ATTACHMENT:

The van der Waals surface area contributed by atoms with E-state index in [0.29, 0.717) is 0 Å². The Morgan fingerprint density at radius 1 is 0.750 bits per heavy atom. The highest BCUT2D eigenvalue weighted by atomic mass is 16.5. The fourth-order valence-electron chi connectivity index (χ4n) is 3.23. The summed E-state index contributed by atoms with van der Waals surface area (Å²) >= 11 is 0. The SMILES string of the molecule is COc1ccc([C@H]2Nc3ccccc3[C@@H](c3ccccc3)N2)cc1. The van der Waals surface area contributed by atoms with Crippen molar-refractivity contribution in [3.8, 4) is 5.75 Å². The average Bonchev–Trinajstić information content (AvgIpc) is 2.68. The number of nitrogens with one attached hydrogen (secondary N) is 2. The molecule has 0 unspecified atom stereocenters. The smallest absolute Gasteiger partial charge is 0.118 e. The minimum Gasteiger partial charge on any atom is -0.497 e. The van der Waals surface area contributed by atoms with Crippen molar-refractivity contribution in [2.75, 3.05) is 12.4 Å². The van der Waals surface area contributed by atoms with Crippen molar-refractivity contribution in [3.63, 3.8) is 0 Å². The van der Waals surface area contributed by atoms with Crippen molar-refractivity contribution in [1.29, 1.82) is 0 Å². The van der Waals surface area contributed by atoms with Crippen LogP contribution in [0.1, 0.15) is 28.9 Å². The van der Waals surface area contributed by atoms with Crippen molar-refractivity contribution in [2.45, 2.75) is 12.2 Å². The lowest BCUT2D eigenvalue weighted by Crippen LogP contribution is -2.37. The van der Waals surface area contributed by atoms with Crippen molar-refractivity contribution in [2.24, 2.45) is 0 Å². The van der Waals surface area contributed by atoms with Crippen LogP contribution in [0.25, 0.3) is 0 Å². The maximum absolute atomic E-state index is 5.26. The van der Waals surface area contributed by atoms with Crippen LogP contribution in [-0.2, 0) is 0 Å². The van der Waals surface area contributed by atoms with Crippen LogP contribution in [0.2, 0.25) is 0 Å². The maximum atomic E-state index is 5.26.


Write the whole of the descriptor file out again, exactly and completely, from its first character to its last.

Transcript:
The van der Waals surface area contributed by atoms with E-state index in [0.29, 0.717) is 0 Å². The Morgan fingerprint density at radius 1 is 0.750 bits per heavy atom. The highest BCUT2D eigenvalue weighted by atomic mass is 16.5. The fourth-order valence-electron chi connectivity index (χ4n) is 3.23. The summed E-state index contributed by atoms with van der Waals surface area (Å²) >= 11 is 0. The SMILES string of the molecule is COc1ccc([C@H]2Nc3ccccc3[C@@H](c3ccccc3)N2)cc1. The van der Waals surface area contributed by atoms with Crippen molar-refractivity contribution in [3.8, 4) is 5.75 Å². The average Bonchev–Trinajstić information content (AvgIpc) is 2.68. The number of nitrogens with one attached hydrogen (secondary N) is 2. The molecule has 0 unspecified atom stereocenters. The smallest absolute Gasteiger partial charge is 0.118 e. The minimum Gasteiger partial charge on any atom is -0.497 e. The van der Waals surface area contributed by atoms with Crippen molar-refractivity contribution in [2.75, 3.05) is 12.4 Å². The van der Waals surface area contributed by atoms with Crippen molar-refractivity contribution in [3.63, 3.8) is 0 Å². The van der Waals surface area contributed by atoms with Crippen molar-refractivity contribution in [1.29, 1.82) is 0 Å². The van der Waals surface area contributed by atoms with Crippen LogP contribution in [0.1, 0.15) is 28.9 Å². The van der Waals surface area contributed by atoms with Crippen molar-refractivity contribution in [2.45, 2.75) is 12.2 Å². The lowest BCUT2D eigenvalue weighted by Crippen LogP contribution is -2.37. The van der Waals surface area contributed by atoms with Crippen molar-refractivity contribution in [2.24, 2.45) is 0 Å². The van der Waals surface area contributed by atoms with Crippen LogP contribution in [0.25, 0.3) is 0 Å². The maximum absolute atomic E-state index is 5.26. The van der Waals surface area contributed by atoms with Crippen LogP contribution in [-0.2, 0) is 0 Å². The van der Waals surface area contributed by atoms with Crippen LogP contribution in [0.2, 0.25) is 0 Å². The maximum atomic E-state index is 5.26.